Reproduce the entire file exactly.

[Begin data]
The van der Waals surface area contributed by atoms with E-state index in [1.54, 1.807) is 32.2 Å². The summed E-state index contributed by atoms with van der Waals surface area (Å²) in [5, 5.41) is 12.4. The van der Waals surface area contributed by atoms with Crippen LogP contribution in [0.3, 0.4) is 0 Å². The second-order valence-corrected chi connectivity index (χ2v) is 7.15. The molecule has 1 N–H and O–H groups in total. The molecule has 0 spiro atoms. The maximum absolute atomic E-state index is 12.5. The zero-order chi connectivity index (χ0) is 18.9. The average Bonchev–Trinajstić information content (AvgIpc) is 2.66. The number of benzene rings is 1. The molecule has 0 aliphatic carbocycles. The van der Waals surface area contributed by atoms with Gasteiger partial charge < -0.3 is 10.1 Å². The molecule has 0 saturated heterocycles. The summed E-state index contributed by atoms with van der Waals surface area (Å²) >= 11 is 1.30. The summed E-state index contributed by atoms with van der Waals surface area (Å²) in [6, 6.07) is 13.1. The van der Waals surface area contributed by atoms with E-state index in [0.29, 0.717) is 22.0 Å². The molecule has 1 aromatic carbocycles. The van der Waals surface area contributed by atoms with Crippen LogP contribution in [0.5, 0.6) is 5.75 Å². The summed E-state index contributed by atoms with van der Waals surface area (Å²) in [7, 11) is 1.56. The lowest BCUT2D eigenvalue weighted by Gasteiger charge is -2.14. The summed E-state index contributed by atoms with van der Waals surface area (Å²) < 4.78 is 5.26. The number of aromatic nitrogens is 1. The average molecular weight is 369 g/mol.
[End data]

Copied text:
The van der Waals surface area contributed by atoms with E-state index in [1.54, 1.807) is 32.2 Å². The summed E-state index contributed by atoms with van der Waals surface area (Å²) in [5, 5.41) is 12.4. The van der Waals surface area contributed by atoms with Crippen LogP contribution in [0.3, 0.4) is 0 Å². The second-order valence-corrected chi connectivity index (χ2v) is 7.15. The molecule has 1 N–H and O–H groups in total. The molecule has 0 spiro atoms. The maximum absolute atomic E-state index is 12.5. The zero-order chi connectivity index (χ0) is 18.9. The average Bonchev–Trinajstić information content (AvgIpc) is 2.66. The number of benzene rings is 1. The molecule has 0 aliphatic carbocycles. The van der Waals surface area contributed by atoms with Gasteiger partial charge < -0.3 is 10.1 Å². The molecule has 0 saturated heterocycles. The summed E-state index contributed by atoms with van der Waals surface area (Å²) >= 11 is 1.30. The summed E-state index contributed by atoms with van der Waals surface area (Å²) in [6, 6.07) is 13.1. The van der Waals surface area contributed by atoms with E-state index in [0.29, 0.717) is 22.0 Å². The molecule has 1 aromatic carbocycles. The van der Waals surface area contributed by atoms with Crippen LogP contribution in [0.5, 0.6) is 5.75 Å². The summed E-state index contributed by atoms with van der Waals surface area (Å²) in [7, 11) is 1.56. The lowest BCUT2D eigenvalue weighted by Gasteiger charge is -2.14. The summed E-state index contributed by atoms with van der Waals surface area (Å²) < 4.78 is 5.26. The number of aromatic nitrogens is 1. The average molecular weight is 369 g/mol.